Holy Hour with Youths

Holy Hour with Youths. Exhortation by Archbishop I. A. Kaigama at at Our Lady Queen of Nigeria Pro-Cathedral, Abuja, 14.11.2020.

This afternoon I have invited you Catholic youth leaders of Abuja Archdiocese, from the chaplaincies, pastoral areas, parishes and deaneries to come aside to pray among yourselves and with me, through the adoration of Jesus in the Blessed Sacrament.

I invite you to confidently look up to Jesus even in the midst of the social deprivation and negligence which you suffer, for Jesus is the Way, the Truth and the Life. Yes, we must struggle to have our legitimate rights, look for what to keep body and soul together, expect the best from our civil leaders, but let us not forget the Leader who never fails – Jesus. He calls all who are burdened to come to Him. Youths without jobs, hungry and without a sure future, come to Jesus.

Coming to Jesus is not only to look for miracles or prosperity or for mere food. Jesus said to the crowd looking for him, “Do not work for food that perishes but for the food that endures for eternal life” (Jn 6:27).

Nourished with the body of Jesus you are expected as St. Paul says in Philippians 2:15, to “be without blame, simple sons of God, without reproof, in the midst of a depraved and perverse nation, among whom you shine like lights in the world.”

During the EndSars protests, I kept praying that the voice of the Nigerian youths would be clearly heard, especially as they were conducting themselves in a peaceful and courteous manner. Unfortunately, some forces of evil introduced killings, looting and vandalization into an otherwise laudable initiative. The infiltration by hooligans distracted the noble cause that would have shown the world that Nigeria is on a new and higher level of political and social maturity. This destroyed the noble aspiration of the youths for the civilization of love in our country and showed that as a nation we still suffer a moral weakness, a social myopia and a deficiency of patriotic zeal, which makes it very difficult to pursue the common good as one nation, with one people.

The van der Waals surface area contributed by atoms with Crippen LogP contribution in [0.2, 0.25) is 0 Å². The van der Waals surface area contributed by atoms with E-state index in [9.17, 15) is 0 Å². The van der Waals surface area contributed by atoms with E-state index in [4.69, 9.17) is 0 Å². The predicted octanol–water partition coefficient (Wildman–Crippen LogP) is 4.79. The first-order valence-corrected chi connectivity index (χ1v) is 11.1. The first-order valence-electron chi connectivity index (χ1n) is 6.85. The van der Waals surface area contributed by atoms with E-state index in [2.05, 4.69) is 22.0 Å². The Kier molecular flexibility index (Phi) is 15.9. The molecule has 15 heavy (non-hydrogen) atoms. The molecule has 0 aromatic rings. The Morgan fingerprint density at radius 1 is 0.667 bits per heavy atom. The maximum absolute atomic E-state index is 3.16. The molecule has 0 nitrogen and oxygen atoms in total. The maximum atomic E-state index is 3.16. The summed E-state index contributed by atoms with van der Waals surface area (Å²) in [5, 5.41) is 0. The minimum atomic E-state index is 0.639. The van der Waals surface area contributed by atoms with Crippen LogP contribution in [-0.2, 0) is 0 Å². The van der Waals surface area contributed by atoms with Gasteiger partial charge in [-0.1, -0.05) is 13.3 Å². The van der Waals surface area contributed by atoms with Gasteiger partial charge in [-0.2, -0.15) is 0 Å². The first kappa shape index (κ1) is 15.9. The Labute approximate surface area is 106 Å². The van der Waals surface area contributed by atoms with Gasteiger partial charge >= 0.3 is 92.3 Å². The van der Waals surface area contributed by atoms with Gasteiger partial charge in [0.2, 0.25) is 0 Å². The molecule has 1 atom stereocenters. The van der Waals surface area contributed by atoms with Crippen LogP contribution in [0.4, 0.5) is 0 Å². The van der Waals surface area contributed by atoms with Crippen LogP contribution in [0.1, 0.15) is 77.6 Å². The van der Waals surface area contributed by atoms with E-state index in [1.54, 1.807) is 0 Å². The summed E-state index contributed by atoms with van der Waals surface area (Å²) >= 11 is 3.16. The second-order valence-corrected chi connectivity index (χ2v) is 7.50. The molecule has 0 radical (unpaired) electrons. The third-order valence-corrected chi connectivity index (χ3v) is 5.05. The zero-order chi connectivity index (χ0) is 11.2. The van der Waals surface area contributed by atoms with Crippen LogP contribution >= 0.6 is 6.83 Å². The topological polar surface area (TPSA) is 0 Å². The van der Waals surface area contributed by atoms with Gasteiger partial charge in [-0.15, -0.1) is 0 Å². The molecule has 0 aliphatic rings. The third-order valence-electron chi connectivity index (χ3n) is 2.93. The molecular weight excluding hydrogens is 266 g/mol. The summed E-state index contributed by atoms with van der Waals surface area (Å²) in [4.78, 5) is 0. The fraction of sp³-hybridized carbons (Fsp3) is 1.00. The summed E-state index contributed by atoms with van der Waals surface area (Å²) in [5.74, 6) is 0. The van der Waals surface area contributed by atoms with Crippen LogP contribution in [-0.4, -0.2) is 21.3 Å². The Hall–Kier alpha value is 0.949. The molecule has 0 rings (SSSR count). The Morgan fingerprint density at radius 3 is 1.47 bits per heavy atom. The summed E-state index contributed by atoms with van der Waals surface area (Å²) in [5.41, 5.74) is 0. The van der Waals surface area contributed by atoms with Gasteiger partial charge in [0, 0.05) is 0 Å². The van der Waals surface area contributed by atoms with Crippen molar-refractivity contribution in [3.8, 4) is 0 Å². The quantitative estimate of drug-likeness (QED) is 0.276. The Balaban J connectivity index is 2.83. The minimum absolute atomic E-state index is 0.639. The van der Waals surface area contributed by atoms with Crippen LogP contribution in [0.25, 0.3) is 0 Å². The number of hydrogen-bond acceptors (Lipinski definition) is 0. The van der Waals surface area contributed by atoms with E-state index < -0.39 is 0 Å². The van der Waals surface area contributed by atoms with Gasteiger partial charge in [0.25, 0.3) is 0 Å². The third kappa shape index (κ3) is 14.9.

Your noble cause was disrupted by unscrupulous elements, and this leaves us with many unanswered questions: Do we have the capacity as Nigerians to begin something positive that cannot be hijacked or crippled by those who suffer a kind of social or political paranoia? Is it possible to avoid introducing tribal sentiments, religious factors and the north/south dichotomy as we pursue the common good of this nation? Is it possible not to worry about who may feel offended and to engage in non-violent struggle for positive change beyond narrow boundaries or prejudices?

When our national team wins an international football match, we all want to identify ourselves as Nigerians. When the position of Director General of the World Trade Organization (WTO) becomes available, we want a Nigerian to occupy it; we are proud that a Nobel Peace Prize winner is a Nigerian; but when there is the imperative to transcend tribal chauvinism, religious short sightedness and political abracadabra for national interests, our education and exposure seem to fail us. We easily retrogress into the cocoon of tribe, religion or north/south.

Dear youths, be watchful that we do not import such a mentality into the Church. When good initiatives are introduced by whoever or whatever group in the Church, we should not cripple them because of ethnic or geo-political reasons.